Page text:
Mark Cohn’s Walking in Memphis is a song about the emotional power felt by immigrants as they weave into the American fabric. The song tells the story of a visit presumably taken by the musician, Mark Cohn (who I know nothing about, except that he has a last name that shows he’s from one of the upper Jewish castes, but has the accent and musical sensibilities of someone obviously raised in America) to the American musical Mecca-hovel: Memphis Tennessee. The lyrics drip with excitement, reverence ... and reference.
Put on my blue suede shoes,
And I boarded the plane
Touched down in the land of Delta Blues
In the middle of the pouring rain
W.C. Handy, won’t you look down over me,
Yes I’ve got a first class ticket,
but I’m as blue as a boy can be
(I’m sorry, we need to go through this slowly)
First, the reference to Elvis’s iconic hit, Blue Suede Shoes … a song he did not write, but performed brilliantly by not simply doing it in its original “Delta Blues” style, but by instead adding the skiffle-styled hop that comes directly from the Scotch-Irish tradition, and which is the essential extra step that moves us from blues, into rock. So those shoes, in short, were how Elvis walked the genre forward, and now our Jewish brethren is going to try them on too.
And that’s why that “first class ticket” is important. How did Marc get that ticket? Why is it first class? Did he pay for it? Is he so special that they brought him down to Memphis for some reason? Unclear. But he’s flying in, and he wants to join the story. The story of Delta Blues, of its black innovators … he ‘knows’ about these people probably better than the locals do. Consider the second verse:
Saw the ghost of Elvis
On Union Avenue
Followed him up to the gates of Graceland
Then I watched him walk right through
Now security they did not see him
They just hovered around his tomb
But there's a pretty little thing
Waiting for The King
Down in the Jungle Room
The locals do not see these ghosts, they do not know their story as he does. He is connected to this land at a level deeper than blood and soil. They may hover around his tomb (the monument to his once animated body), but Marc Cohn can see his live spirit still gracing this world (it is grace-land, after all)... does anyone get it? Does anyone get how he belongs here?
Now Muriel plays piano
Every Friday at the Hollywood
And they brought me down to see her
And they asked me if I would
Do a little number
And I sang with all my might
And she said
"Tell me are you a Christian child?"
And I said "Ma'am I am tonight"
This is song's climax, and it is the important point de capiton that our narrator has been waiting for. The whole story until this point has been our jet setting Jew’s religious pilgrimage to a town he knows, in some ways, more than the locals. He knows its lore, he knows its ghosts, he knows its history … he is desperately trying to wear the shoes that make it possible to walk on this land, yet he continues to float. He is at a distance that class, and history, and time force on all of us. But in this third verse he is finally allowed to share that piece of him that shows he does connect: His amazing control of song.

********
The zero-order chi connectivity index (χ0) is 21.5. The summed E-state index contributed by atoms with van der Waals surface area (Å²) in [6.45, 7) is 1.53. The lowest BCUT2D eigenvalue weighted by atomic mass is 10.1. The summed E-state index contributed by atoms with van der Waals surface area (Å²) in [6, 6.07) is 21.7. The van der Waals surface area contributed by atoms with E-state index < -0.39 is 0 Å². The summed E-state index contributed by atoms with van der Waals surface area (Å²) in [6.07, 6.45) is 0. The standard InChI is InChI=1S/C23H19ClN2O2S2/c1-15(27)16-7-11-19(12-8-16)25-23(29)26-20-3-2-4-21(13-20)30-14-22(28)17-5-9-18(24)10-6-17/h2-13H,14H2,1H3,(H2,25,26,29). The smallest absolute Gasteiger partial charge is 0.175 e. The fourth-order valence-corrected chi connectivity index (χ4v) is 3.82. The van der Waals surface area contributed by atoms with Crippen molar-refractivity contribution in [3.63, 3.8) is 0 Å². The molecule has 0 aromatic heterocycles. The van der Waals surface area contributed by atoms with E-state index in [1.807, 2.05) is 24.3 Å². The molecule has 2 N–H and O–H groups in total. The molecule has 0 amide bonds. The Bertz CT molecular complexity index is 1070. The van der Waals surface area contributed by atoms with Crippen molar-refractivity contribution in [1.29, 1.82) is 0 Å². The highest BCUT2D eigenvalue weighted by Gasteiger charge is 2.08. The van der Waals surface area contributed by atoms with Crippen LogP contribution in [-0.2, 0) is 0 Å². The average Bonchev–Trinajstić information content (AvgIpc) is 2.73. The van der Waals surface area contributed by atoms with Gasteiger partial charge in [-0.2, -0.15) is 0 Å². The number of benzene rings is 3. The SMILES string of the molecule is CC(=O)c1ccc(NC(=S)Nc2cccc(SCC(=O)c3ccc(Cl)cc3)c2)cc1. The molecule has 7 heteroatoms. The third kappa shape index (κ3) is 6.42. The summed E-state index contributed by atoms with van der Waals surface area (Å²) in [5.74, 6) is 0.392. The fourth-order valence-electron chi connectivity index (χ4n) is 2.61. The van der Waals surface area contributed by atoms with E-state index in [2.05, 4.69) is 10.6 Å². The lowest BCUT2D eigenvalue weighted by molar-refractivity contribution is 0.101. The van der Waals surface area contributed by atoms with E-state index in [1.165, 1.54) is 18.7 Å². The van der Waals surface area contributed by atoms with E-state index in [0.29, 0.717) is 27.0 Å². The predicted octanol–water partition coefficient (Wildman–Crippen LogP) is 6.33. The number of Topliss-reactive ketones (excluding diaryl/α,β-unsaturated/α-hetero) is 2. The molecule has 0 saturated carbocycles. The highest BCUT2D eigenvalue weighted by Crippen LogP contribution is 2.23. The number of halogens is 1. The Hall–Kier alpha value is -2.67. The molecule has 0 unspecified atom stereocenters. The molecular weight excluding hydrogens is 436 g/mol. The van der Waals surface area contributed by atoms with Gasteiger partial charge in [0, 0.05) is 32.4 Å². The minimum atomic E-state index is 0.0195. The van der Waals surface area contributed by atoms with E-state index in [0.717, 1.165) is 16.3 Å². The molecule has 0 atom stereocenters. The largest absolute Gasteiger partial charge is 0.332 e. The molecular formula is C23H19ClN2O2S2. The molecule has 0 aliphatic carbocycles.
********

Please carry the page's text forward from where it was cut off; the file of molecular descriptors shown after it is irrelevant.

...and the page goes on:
He must have wowed Muriel, a local hero who has been playing at the local Hollywood dive-diner for years, and who will never be rich or successful like Elvis was, but who still participates in the deep musical traditions that really define the Memphis sound. And how do we know he 'hit it'? She was able to be confused on his roots. When she asks if he's a Christian, Muriel is really asking if he's one of her kind? She doesn't see his Jewish features, she is not distracted by his northern accent, nor any other feature that our narrator has wrestled with his whole life as he's tried to belong. Instead, she reveals her local, native simplicity, and through music reaches across the same isles that Elvis reached between W.C. Handy and the American popular music market.
Our narrator doesn't lie or overstate his connection. I am a Christian ... just for tonight.
I highly doubt Marc Cohn has any particular Jewish reverences. I doubt he keeps kosher and I doubt he reads Talmud. But Jewishness is not about any of those things, just as much as when Muriel asked him if he's a Christian, she wasn't really asking about his faith. Cohn knows this ... because the privilege of his class is understanding more about Muriel than she understands herself. He is a tourist. He feels the deep connection, but he still floats in his shoes. He will return home with his first class ticket, and he will tell the story, and we will connect with that magical trip to the magical place ... and we can all feel, if just for a few moments, that we too belong.